Kathy Griffin’s ex-husband Matt: it “pisses me off … to have my character assassinated”

Matt Moline, Kathy Griffin’s ex-husband and a cast member on the first two seasons of the show, has responded to Kathy’s discussion of their relationship during last Tuesday’s premiere.

During the first few minutes of the show, Kathy told us, “I thought he was a nice guy who loved me. Now, I don’t think he ever loved me.” She didn’t directly mention her previous claim that he stole $72,000 from her. However, crying and emotionally distraught, she says, “I feel like I lost my best friend, and I know a lot of that isn’t true because, like, I think my perception of our relationship wasn’t accurate. But I definitely feel like a failure; I feel like it’s the greatest failure of my life for sure.”

On his blog, Matt first posted a brief response to the episode: “Tom Waits summed it up well: ‘Come down off the cross, We can use the wood’. I concur. Anyone remember the end of Broadcast News?” Later, he explains the reference to the film, writing that “William Hurt’s character uses tears to promote himself and further his career,” obviously suggesting Kathy did the same thing.

In the comments for the post, Matt says that he “won’t release a public statement regarding the circumstances of my divorce. There is nothing positive that can happen to me from engaging in a public he said, she said battle with my ex. Publicity isn’t going to help me with anything.”

In a separate comment, he gets a bit more upset, writing, “It absolutely pisses me off beyond belief to have my character assassinated in public and I’d really like to fight back. The truth is that Kathy will always have the last word in any public argument because she has a TV show and standup gigs in which she could endlessly respond to what I’ve said. Eventually, my 15 minutes would end (as it gladly already has) and nothing would have changed. What’s the point of that?”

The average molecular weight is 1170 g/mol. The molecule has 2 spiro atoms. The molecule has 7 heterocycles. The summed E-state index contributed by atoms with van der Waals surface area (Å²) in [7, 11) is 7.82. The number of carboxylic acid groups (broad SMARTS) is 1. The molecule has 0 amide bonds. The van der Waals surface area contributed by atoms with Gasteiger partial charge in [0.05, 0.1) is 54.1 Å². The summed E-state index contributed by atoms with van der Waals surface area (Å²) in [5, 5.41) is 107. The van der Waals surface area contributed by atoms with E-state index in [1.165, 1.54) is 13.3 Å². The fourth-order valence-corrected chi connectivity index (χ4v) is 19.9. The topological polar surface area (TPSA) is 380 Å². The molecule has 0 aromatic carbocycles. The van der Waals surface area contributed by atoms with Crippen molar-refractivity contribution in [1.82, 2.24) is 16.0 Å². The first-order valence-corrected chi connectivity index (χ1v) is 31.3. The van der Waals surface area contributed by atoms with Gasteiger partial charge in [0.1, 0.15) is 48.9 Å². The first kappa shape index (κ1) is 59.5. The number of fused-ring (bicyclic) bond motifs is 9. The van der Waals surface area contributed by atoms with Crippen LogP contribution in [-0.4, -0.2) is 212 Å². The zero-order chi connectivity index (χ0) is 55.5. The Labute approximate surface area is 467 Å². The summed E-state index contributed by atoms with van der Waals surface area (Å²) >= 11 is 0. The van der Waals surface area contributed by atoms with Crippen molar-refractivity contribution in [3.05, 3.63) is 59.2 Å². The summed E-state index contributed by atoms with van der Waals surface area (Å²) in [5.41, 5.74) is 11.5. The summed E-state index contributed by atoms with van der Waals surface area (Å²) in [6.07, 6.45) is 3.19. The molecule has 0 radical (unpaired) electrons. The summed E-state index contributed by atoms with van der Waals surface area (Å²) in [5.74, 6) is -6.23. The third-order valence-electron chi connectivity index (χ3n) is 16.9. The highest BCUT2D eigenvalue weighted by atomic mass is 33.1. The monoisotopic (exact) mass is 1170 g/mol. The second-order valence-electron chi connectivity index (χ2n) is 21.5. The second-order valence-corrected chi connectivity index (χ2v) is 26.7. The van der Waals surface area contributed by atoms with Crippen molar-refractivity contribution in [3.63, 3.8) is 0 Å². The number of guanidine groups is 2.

First Episode – A Response [Salad Days]

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Marriage At First Sight

In an era of Tinder and Grindr, instant acceptance or dismissal of a potential partner, or instant sex with another body, Married at First Sight offers the thrill of watching strangers deal with the very basics of relationships.

Beyond the headline-grabbing premise, the series has turned out to be a stripped-down, authentic exploration of something very interesting. Read the full review.

about the writer

Andy Dehnart is a journalist who has covered reality television for more than 15 years and created reality blurred in 2000. A member of the Television Critics Association, his writing and criticism about television, culture, and media has appeared on NPR and in Playboy, Buzzfeed, and many other publications. Andy, 36, also directs the journalism program at Stetson University in Florida, where he teaches creative nonfiction and journalism. He has an M.F.A. in nonfiction writing and literature from Bennington College. More about reality blurred and Andy.